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Ryan Coogler directed the brilliant indie film Fruitvale Station (2013) and followed it up with the impressive genre film Creed (2015) which successfully blew a hurricane of power, pathos and pizazz into the Rocky franchise. Similarly, Coogler and his writing partner Joe Robert Cole have infused the Marvel franchise with an intelligent storyline which covers themes relating to: colonialism, politics, revenge, military might and technological progress versus tribal tradition. It is a rich and vibrant film which successfully marries the futuristic with the historical and rural with industrial. I especially loved the references to the British museum and the infamous colonial “thefts” of ancient relics from Africa and the world over. Overall, Black Panther, while working within a well-trodden formula also pays homage to James Bond films too. Nonetheless, it still represents a fresh voice within the Marvel Universe with a finger on the pulse of African politics and diasporic history too. Finally, above all else it remains an impressive work of entertainment with pulsating set-pieces, cracking car chases, stunning score and bone-crunching bulletproof battles.

(Mark: 8.5 out of 11)

 

 

Charlie Brooker shines darkly again! BLACK MIRROR (Season 4) – Netflix Review

BLACK MIRROR – SEASON 4 – TV / NETFLIX REVIEW

Created by: Charlie Brooker

Producer(s): Barney Reisz, Charlie Brooker, Annabel Jones

Distributors: Endemol UK – Netflix

Season 4: 6 Episodes

Writer(s): Charlie Brooker plus William Bridges (USS Callister)

Directors: Toby Haynes, Jodie Foster, John Hillcoat, Tim Van Patten, David Slade, Colm McCarthy

Cast: Jesse Plemons, Cristin Milioti, Jimmi Simpson, Michaela Coel, Billy Magnussen, Rosemarie DeWitt, Brenna Harding, Andrea Riseborough, Kiran Sonia Sawar, Andrew Gower, Georgina Campbell, Joe Cole, Maxine Peake, Douglas Hodge, Letitia Wright etc.

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Technology: the final frontier; allowing humans to boldly go where no human has gone before.  Indeed, one of the most incredible elements of our world is the technological breakthroughs we have made over the past century or so. We have: electricity, nuclear power, robots, driverless vehicles, television screens, computers, mobile phones, satellites, GPS tracking, drones, 3D printing, smart home air-conditioning, Hadron Colliders, huge space-ships which travel beyond the stars, WI-FI, the world-wide-web connecting everyone with anyone, holograms, the social media phenomenon, virtual reality head-sets, software algorithms, x-rays, gamma knifes, DNA, cloning, MRI scans, Hyperloop tube trains, Sat-Nav, Google, immersive video-games; plus many more medical, military and industrial inventions which make our lives so easy today.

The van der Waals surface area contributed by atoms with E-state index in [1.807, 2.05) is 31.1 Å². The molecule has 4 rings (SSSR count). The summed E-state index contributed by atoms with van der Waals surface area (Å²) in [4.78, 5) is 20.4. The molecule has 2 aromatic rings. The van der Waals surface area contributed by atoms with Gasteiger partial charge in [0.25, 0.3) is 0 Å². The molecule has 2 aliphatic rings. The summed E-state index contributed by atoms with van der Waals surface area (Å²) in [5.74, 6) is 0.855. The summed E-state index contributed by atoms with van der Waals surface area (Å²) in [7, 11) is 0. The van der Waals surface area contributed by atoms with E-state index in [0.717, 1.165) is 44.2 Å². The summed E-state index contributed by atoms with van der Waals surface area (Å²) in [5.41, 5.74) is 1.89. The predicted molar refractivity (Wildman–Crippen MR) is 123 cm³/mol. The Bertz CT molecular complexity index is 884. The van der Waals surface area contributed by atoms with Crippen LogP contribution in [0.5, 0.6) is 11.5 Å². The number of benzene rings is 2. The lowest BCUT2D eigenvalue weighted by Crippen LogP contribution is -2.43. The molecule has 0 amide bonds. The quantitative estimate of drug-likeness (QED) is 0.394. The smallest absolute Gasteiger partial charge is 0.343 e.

But with such wonderful and fantastic discoveries there is always a dark side. While we may create a medical breakthrough which cures on the one hand we’ll ultimately invent some new weapon or means with which to kill ourselves. So while technology is mainstay of our existence it also can feed our obsessions and thus become an extension of our poor choices, violence and insanity. The scariest thing is we think technology is absolutely necessary and we cannot live without it. I mean, all we really need to survive is water, air, food, shelter and perhaps, as The Beatles sang, love. For all its’ positives, technology is an addiction and can be used to do wrong and cause harm.

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Charlie Brooker’s sublime anthology series Black Mirror is now in its 4th Season (2nd on Netflix). It taps into the fear factor technology brings and presents nightmare scenarios that more often than not possess a prescient twist. Who can forget the very first episode of BM which had Rory Kinnear’s Prime Minister having to fuck a pig as a means to pay a hostage ransom?  The subsequent tabloid news that our then former Prime Minister David Cameron had, allegedly, stuck his member in a pig’s mouth suddenly made BM incredibly prophetic. This season is another televisual triumph with an incredible array of acting, directing and production talent with each episode offering the feel and scope of a cinema release. I’ll be honest being a massive Charlie Brooker fan I would probably enjoy a video of him dancing in a tutu whilst juggling tomatoes; however, I can confirm these six episodes were beyond brilliant too.